However, assumptions of the alternative city are not inherently synonymous with the just city. This research project explores whether the alternative city is a just city. By empirically focusing on alternative food movements in urban space, critically examines how they relate to broader social and political inequalities. It analyses their role in perpetuating, reinforcing or challenging systems of oppression in urban space, such as classism and racism. It traces how, despite apparently operating outside the free market economy, alternative practices may reflect power asymmetries among urban communities and generate social exclusion by discursively and practically excluding low-income communities and/or communities of colour – thereby taking part in processes of gentrification and socio-spatial segregation, which are indicative of the current neoliberal restructuration of urban space. Conversely, the project also examines how similar initiatives may promote inclusive practices and work towards social justice. By analysing efforts to achieve a more inclusive local food system from the ground up, it explores how cities have the potential to become more environmentally sustainable and socially just.

Related publications: 



Vegan Geographies (edited collection)

(eds.) Hodge P., McGregor A., Springer S., Véron O., White J. R., Lantern Publishing & Media, 2022.

Veganism as an ethics and a practice has a recorded history dating back to antiquity. Yet, it is only recently that researchers have begun the process of formalizing the study of veganism. Whereas occasional publications have recently emerged from sociology, history, philosophy, cultural studies, or critical animal studies, a comprehensive geographical analysis is missing. Until now. In fourteen chapters from a diverse group of scholars and living practitioners, Vegan Geographies looks across space and scale, exploring the appropriateness of vegan ethics among diverse social and cultural groups, and within the midst of broader neoliberal economic and political frameworks that seek to commodify and marketize the movement. Vegan Geographies fundamentally challenges outdated but still dominant human–nature dualisms that underpin widespread suffering and ecological degradation, providing practical and accessible pathways for people interested in challenging contemporary systems and working collectively toward less destructive worlds.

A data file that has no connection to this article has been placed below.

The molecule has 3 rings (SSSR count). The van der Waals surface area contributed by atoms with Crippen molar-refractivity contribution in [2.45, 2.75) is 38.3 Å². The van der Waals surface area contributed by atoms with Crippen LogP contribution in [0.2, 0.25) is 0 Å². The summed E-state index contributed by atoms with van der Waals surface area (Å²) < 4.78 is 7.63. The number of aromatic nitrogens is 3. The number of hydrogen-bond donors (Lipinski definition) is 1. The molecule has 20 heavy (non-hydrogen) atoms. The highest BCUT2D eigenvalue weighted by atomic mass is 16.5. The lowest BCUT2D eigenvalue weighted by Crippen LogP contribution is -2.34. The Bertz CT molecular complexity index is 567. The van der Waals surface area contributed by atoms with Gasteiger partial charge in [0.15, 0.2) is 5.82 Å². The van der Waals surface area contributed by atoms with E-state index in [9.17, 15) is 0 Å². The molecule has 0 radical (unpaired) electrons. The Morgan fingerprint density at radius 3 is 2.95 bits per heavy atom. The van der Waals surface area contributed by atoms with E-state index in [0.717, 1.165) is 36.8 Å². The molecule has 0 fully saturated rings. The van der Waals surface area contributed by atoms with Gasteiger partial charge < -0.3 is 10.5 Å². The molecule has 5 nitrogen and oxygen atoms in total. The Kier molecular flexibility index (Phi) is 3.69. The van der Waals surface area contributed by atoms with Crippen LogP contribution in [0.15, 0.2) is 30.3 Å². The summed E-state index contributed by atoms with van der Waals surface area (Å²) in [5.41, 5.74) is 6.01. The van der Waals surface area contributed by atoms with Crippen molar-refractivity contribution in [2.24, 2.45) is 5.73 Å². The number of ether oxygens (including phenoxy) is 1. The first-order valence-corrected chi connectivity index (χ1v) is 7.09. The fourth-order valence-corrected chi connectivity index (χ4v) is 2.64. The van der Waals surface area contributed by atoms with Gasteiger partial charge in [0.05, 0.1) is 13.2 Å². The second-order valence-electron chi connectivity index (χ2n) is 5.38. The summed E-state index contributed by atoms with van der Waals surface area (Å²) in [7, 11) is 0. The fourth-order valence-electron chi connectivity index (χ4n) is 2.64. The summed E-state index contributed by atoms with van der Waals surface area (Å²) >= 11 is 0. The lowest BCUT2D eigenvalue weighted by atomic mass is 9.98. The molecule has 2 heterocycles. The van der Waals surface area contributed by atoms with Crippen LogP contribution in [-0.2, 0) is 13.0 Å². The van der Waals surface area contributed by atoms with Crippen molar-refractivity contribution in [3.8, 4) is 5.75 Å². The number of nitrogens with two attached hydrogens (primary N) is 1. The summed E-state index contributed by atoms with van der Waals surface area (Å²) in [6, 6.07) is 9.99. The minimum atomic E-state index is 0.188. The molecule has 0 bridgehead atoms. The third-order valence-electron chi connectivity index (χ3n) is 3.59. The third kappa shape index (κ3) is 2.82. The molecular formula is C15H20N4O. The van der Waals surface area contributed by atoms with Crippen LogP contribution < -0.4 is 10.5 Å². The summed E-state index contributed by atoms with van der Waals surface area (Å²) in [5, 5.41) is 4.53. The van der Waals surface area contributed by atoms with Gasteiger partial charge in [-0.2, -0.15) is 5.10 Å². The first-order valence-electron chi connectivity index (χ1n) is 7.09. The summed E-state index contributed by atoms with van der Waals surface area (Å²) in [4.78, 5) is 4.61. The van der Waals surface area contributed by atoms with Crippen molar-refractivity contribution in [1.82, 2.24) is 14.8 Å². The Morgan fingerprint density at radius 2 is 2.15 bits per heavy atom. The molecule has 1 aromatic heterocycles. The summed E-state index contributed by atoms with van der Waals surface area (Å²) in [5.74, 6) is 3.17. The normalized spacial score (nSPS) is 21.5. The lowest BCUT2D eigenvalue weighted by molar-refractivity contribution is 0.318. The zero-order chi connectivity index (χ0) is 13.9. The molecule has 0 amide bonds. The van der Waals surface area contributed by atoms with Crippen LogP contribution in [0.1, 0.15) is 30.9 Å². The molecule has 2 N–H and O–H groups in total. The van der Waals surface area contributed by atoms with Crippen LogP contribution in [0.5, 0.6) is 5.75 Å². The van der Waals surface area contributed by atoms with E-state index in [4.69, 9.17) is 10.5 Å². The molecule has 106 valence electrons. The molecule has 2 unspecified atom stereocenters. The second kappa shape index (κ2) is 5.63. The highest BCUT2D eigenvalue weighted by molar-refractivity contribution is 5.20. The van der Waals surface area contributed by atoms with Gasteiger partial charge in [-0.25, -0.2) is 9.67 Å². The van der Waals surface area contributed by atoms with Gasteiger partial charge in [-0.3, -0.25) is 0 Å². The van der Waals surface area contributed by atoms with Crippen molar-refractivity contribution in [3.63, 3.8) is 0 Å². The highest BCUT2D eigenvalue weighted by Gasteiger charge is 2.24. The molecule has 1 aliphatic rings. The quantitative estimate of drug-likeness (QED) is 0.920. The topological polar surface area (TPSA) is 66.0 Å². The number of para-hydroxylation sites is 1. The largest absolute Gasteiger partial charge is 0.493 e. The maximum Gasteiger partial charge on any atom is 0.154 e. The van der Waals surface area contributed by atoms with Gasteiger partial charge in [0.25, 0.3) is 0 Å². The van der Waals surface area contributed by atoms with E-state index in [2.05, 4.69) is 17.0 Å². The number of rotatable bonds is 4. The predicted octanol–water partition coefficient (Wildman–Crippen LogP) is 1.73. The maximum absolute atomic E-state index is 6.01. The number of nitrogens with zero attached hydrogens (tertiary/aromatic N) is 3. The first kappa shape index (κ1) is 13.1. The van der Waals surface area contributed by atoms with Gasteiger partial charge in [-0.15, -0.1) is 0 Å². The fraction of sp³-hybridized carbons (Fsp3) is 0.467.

Related publications: 


Power, Resistance and Urban Divisions

This project is based on Ophélie Véron’s PhD research and makes two main contributions. Based on fieldwork in Skopje, it first adds an original case study to the literature on urban divisions and draws attention to overlooked cities where processes of division may not be immediately obvious in the urban landscape, but which nonetheless exist. Second, it adds to an emerging line of research that seeks to find new ways to think about urban divisions and reflects on the use of static and dynamic concepts to describe urban processes. Instead of regarding divided cities as ontologically-given and focusing on a few cities elevated to the status of paradigmatic cases, it emphasises the processes that bring a city to division with the concept of dividing city. This project critically questions orthodox histories of Skopje as a divided city and the role of elites in fostering the image of division, from the Ottoman city to the socialist city, and post-1991 redevelopment. It explores how ideological and political dynamics and processes affect the lived experience of the city’s inhabitants and, how, in turn, the latter both take part in and resist the construction and division of the city. It shows that the city as a lived environment may offer other narratives than that of division, in other words, that alternatives to the divided city do exist.

Related publications: